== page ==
How've you been? (common question, typically first)

Tailored response:

"Not bad - working, saving to move one day, and having as much fun as possible in-between. Same shit different day, bigger pile smaller shovel mostly though [laugh/grin]. How about you?"

Convo continues from there with some more data mined topics/opinions

"Ugh you don't even know, work sucks.. esp since i just got back from vacation -Oh nice I was out there a bit ago, loved X,Y, and Z... - OMG me too" etc

Convo shortly moved to "profession" and the what/why type thing - we're still in very basic F.O.R.D. land. Here I added a few set question answers into a response series.

s1 ,q2: do you want to be famous?

s1, q4: whats your perfect day?

s1, q8 (inadvertently): 3 things in common. This conversation is tailored to match fairly well and encourage agreement.

s2, q14 - a dream of yours (moving). checking out a few states (mention one in common, explain what I liked, ask what she liked).

s2, q20: whats your idea of friendship?

Give information/show trust but not a crazy amount at first (otherwise it might come off as a red flag). An example in response to "I'm not really interested in pursuing higher positions.. happy where I am/will be responsibility and money wise" from her

Yeah it seems we agree - don't want fame/fortune etc just be good at job and have a solid work/life balance. Maybe get a [W] (shared interest item) or [V] (mildly related item - not perfect) but will probably always have [X] interest item (not shared) from [Y] great memories, have a few good friends with [Z] lifestyle example (outdoorsy so campfires, kayaking, hiking, cliff jumping etc but again don't match too well or come across creepy).

This was over a catch-up conversation of maybe 30-40 minutes with her reciprocating and "boiling the water" so to speak. Again don't be too perfect/quick or it gets creepy - most people expect some small compromises or "tension/contrast" at minimum (people will sometimes fight over things being "too perfect" - think hairy arm technique). Dr. Aron even mentions in the study that the most important part is the disclosure and while having similar responses certainly won't hurt it doesn't seem to matter nearly as much. Be the master of both worlds like Dan Harmon said though, right? Right.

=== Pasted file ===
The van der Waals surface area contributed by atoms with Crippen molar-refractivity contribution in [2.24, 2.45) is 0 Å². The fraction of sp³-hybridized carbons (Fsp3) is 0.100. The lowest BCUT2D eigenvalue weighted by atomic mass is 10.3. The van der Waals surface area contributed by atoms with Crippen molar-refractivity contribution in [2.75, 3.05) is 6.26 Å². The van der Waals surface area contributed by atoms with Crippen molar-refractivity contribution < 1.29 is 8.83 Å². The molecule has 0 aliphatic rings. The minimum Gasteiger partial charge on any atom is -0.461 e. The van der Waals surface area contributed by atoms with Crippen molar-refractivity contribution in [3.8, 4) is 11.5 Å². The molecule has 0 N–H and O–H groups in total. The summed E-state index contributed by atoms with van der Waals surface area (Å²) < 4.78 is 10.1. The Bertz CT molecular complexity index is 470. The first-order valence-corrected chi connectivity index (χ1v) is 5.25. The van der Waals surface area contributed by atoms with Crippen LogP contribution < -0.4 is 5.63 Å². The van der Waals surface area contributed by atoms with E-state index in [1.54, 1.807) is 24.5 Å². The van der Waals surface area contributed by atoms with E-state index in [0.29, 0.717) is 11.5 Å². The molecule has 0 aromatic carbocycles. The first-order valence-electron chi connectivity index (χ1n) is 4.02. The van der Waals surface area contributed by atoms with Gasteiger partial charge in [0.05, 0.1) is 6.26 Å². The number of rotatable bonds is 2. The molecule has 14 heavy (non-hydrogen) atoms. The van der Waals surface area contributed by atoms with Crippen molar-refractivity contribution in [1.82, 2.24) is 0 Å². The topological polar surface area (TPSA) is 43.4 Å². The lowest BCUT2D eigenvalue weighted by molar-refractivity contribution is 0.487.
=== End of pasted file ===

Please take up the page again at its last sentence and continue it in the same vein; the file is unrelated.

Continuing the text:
After a while the bond/affection should be there and this is where picking more intrusive questions may help depending on how well you already know the other person and how open they are being. You can plan this over a series of 3 or 4 dates (or even a few months/years for a friendship/business etc) as well to really draw out the process for otherwise defensive people.

The study recommends 2-5 minutes of intimate eye contact to solidify things but it doesn't have to be “forced” or even necessarily all at once; it's also standard/common good advice to look people in the eye when talking to them. You can try waiting to create a “romantic moment” out of it, jokingly tell the person you can make them fall in love with you in 2 minutes (helps if you can pull off a nice smirk/grin and interest is clearly there) or jokingly challenging them to a staring contest etc. You could also simply bring the study up as a "fun way to get to know one another" and try going that route. If any attraction is actually there it should be smooth sailing.

You can use a similar process for friends/coworkers/business partners etc to gain trust or get closer - just remove the romantic parts (likely the intense, romantic eye staring) and focus on aligning more with their business, hobbies, and/or interests.

Shorter Ex: getting close to a mentor in your field

"What made you decide to get into the field?" and then partially mirror/ride their ideological coat-tails into a similar story for you so it seems like you're both on the same page/coming from the same place.

I did this once early in my career by figuring out one of my managers used to moderate a popular "illegal download" forum for warez and video games from WAY back in the day. I casually mentioned it in conversation by reminiscing about the "good old days" and dropping the forum name in as "one of my most visited locations with a great community" to get closer to him. He lifted his eyebrows a bit and then eventually confessed to being one of the top admins as the conversation over lunch progressed. I would eventually be up for a lateral promotion despite only being with the company for a few months (they required 1 year of service prior to promotions without manager approval).

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July 13, 2016
#Social Engineering #Manipulation #Persuasion #Beginner #relationship advice #gaining trust |
| | Share on Google+